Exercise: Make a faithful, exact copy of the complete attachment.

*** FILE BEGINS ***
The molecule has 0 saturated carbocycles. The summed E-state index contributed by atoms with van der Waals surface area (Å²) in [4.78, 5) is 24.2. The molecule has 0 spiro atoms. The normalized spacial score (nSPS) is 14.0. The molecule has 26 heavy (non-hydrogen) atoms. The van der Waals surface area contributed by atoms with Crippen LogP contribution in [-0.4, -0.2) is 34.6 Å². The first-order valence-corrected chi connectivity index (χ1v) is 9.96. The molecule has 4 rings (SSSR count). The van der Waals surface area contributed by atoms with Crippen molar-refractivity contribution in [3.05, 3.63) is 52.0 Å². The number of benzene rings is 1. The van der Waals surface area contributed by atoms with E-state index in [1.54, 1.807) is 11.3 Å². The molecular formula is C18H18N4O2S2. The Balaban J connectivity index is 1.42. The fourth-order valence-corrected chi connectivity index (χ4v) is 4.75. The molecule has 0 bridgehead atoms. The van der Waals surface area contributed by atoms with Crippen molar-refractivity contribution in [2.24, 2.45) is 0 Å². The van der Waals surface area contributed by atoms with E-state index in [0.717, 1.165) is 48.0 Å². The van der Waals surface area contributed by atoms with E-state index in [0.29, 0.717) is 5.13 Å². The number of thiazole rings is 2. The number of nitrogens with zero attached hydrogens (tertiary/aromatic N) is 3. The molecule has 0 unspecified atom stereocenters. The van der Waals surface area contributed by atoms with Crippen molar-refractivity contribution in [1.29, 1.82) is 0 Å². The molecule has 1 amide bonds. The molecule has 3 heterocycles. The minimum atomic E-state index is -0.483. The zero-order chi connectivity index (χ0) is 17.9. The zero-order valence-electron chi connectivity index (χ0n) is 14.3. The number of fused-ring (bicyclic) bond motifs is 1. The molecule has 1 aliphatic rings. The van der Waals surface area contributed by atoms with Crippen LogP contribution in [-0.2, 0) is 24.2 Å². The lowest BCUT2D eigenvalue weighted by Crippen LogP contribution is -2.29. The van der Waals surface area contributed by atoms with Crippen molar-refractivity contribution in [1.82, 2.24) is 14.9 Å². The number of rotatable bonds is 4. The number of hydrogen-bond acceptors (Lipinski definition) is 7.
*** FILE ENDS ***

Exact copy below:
The molecule has 0 saturated carbocycles. The summed E-state index contributed by atoms with van der Waals surface area (Å²) in [4.78, 5) is 24.2. The molecule has 0 spiro atoms. The normalized spacial score (nSPS) is 14.0. The molecule has 26 heavy (non-hydrogen) atoms. The van der Waals surface area contributed by atoms with Crippen LogP contribution in [-0.4, -0.2) is 34.6 Å². The first-order valence-corrected chi connectivity index (χ1v) is 9.96. The molecule has 4 rings (SSSR count). The van der Waals surface area contributed by atoms with Crippen molar-refractivity contribution in [3.05, 3.63) is 52.0 Å². The number of benzene rings is 1. The van der Waals surface area contributed by atoms with E-state index in [1.54, 1.807) is 11.3 Å². The molecular formula is C18H18N4O2S2. The Balaban J connectivity index is 1.42. The fourth-order valence-corrected chi connectivity index (χ4v) is 4.75. The molecule has 0 bridgehead atoms. The van der Waals surface area contributed by atoms with Crippen molar-refractivity contribution in [2.24, 2.45) is 0 Å². The van der Waals surface area contributed by atoms with E-state index in [0.717, 1.165) is 48.0 Å². The van der Waals surface area contributed by atoms with E-state index in [0.29, 0.717) is 5.13 Å². The number of thiazole rings is 2. The number of nitrogens with zero attached hydrogens (tertiary/aromatic N) is 3. The molecule has 0 unspecified atom stereocenters. The van der Waals surface area contributed by atoms with Crippen molar-refractivity contribution in [1.29, 1.82) is 0 Å². The molecule has 1 amide bonds. The molecule has 3 heterocycles. The minimum atomic E-state index is -0.483. The zero-order chi connectivity index (χ0) is 17.9. The zero-order valence-electron chi connectivity index (χ0n) is 14.3. The number of fused-ring (bicyclic) bond motifs is 1. The molecule has 1 aliphatic rings. The van der Waals surface area contributed by atoms with Crippen LogP contribution in [-0.2, 0) is 24.2 Å². The lowest BCUT2D eigenvalue weighted by Crippen LogP contribution is -2.29. The van der Waals surface area contributed by atoms with Crippen molar-refractivity contribution in [1.82, 2.24) is 14.9 Å². The number of rotatable bonds is 4. The number of hydrogen-bond acceptors (Lipinski definition) is 7.